|Abram Journeying Into the Land of Canan, by Gustave Dore|
Chapter 6 of Kugel’s How to Read the Bible covers the call of Abram to leave the land of Canan (Genesis 12 – 15).
Abram (or Abraham) is thought of as the first monotheist, but where did this legend come from? It is not explicitly stated in the story of Abram that he is monotheistic (though allusions to it are included in the New Testament and supporting documents written later in the Hebrew history). This belief that Abram was a monotheist comes originally from early scholars who believed that Abram must have done something to deserve being singled out by God and given great nations of descendants.
Philo suggested that the people of the land of Chaldea, whence Abram was said to have traveled, were astronomers. They had calculated the movements of the sun and stars very well, and worshiped the sun and stars as Gods. Therefore, when God said to “Leave Chaldea!” he was telling Abram to believe in only one God.
Josephus, had a similar theory about the astronomy of Chaldea. The Chaldeans had calculated the number of days in a year to be 354.25. But what kind of number is 354.25? Wouldn’t a god have chosen a nice round number? This inconsistency with god’s order suggested that the sun was not a god.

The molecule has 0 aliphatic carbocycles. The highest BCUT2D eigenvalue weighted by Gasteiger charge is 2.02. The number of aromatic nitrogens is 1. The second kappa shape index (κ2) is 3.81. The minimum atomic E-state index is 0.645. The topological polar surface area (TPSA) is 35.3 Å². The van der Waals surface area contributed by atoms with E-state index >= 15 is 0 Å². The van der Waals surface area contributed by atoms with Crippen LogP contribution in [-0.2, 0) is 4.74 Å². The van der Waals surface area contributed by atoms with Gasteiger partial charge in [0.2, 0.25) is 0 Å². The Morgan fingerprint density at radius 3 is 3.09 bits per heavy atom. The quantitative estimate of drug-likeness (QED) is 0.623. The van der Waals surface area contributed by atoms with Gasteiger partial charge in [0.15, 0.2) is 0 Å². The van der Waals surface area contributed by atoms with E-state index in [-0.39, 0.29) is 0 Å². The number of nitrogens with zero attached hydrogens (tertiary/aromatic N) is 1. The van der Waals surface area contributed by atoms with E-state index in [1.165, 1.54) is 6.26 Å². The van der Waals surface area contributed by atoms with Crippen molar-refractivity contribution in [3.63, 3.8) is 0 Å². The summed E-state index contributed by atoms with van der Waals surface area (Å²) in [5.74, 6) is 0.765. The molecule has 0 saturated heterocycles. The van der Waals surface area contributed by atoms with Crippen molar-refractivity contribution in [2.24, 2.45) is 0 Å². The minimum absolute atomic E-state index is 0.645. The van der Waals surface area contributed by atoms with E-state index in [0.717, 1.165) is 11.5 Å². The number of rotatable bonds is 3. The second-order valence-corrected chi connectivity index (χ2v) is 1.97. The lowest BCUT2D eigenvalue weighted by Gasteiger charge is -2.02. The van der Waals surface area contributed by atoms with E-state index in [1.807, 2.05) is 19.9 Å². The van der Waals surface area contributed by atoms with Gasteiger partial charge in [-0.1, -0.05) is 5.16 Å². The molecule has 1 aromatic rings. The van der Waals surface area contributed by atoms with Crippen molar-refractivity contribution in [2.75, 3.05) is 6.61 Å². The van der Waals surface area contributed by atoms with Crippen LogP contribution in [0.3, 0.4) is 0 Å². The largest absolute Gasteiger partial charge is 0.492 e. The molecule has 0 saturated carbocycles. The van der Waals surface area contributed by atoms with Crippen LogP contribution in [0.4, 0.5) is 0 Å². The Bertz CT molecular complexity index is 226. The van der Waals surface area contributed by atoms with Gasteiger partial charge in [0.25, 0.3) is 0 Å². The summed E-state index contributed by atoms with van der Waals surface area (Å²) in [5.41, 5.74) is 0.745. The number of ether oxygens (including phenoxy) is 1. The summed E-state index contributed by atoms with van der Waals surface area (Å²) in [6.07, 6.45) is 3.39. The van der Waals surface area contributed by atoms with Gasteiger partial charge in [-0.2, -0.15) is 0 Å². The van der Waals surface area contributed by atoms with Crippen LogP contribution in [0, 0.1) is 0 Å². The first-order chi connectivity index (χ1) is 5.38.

Early scholars probably believed Abram was a historical figure, but later scholars (modern scholars before the 1900s) tended to believe that he was metaphorical. However, starting in 1933 archaeologists discovered a huge library of clay tablets in the ancient city of Mari. These mentioned many of the cities that were described in Abram’s narrative. Some of these documents date back to the time when Abram probably would have lived if he lived. After this, biblical archaeology was explored with fervency.